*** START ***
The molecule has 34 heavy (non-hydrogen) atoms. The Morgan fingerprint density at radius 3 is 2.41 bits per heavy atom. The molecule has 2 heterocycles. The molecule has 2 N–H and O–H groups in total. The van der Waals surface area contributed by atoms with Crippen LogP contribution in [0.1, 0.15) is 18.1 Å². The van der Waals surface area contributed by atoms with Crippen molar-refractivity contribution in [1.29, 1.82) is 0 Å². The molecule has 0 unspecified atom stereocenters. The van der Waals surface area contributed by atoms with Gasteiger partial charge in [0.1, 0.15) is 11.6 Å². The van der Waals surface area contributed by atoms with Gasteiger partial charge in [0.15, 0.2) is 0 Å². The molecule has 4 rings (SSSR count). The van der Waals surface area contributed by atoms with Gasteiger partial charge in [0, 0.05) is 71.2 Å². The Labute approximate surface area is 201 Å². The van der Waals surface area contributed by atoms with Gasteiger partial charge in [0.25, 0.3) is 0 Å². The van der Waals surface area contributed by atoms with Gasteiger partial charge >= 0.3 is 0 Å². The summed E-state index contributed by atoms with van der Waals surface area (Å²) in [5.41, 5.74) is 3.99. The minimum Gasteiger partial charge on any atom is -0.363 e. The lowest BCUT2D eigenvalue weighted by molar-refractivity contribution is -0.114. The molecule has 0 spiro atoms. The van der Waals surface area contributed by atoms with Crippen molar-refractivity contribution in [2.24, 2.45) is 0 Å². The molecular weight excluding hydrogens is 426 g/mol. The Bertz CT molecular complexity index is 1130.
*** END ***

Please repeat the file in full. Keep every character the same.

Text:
The molecule has 34 heavy (non-hydrogen) atoms. The Morgan fingerprint density at radius 3 is 2.41 bits per heavy atom. The molecule has 2 heterocycles. The molecule has 2 N–H and O–H groups in total. The van der Waals surface area contributed by atoms with Crippen LogP contribution in [0.1, 0.15) is 18.1 Å². The van der Waals surface area contributed by atoms with Crippen molar-refractivity contribution in [1.29, 1.82) is 0 Å². The molecule has 0 unspecified atom stereocenters. The van der Waals surface area contributed by atoms with Gasteiger partial charge in [0.1, 0.15) is 11.6 Å². The van der Waals surface area contributed by atoms with Gasteiger partial charge in [0.15, 0.2) is 0 Å². The molecule has 4 rings (SSSR count). The van der Waals surface area contributed by atoms with Gasteiger partial charge in [0, 0.05) is 71.2 Å². The Labute approximate surface area is 201 Å². The van der Waals surface area contributed by atoms with Gasteiger partial charge in [0.25, 0.3) is 0 Å². The van der Waals surface area contributed by atoms with Gasteiger partial charge >= 0.3 is 0 Å². The summed E-state index contributed by atoms with van der Waals surface area (Å²) in [5.41, 5.74) is 3.99. The minimum Gasteiger partial charge on any atom is -0.363 e. The lowest BCUT2D eigenvalue weighted by molar-refractivity contribution is -0.114. The molecule has 0 spiro atoms. The van der Waals surface area contributed by atoms with Crippen molar-refractivity contribution in [2.24, 2.45) is 0 Å². The molecular weight excluding hydrogens is 426 g/mol. The Bertz CT molecular complexity index is 1130.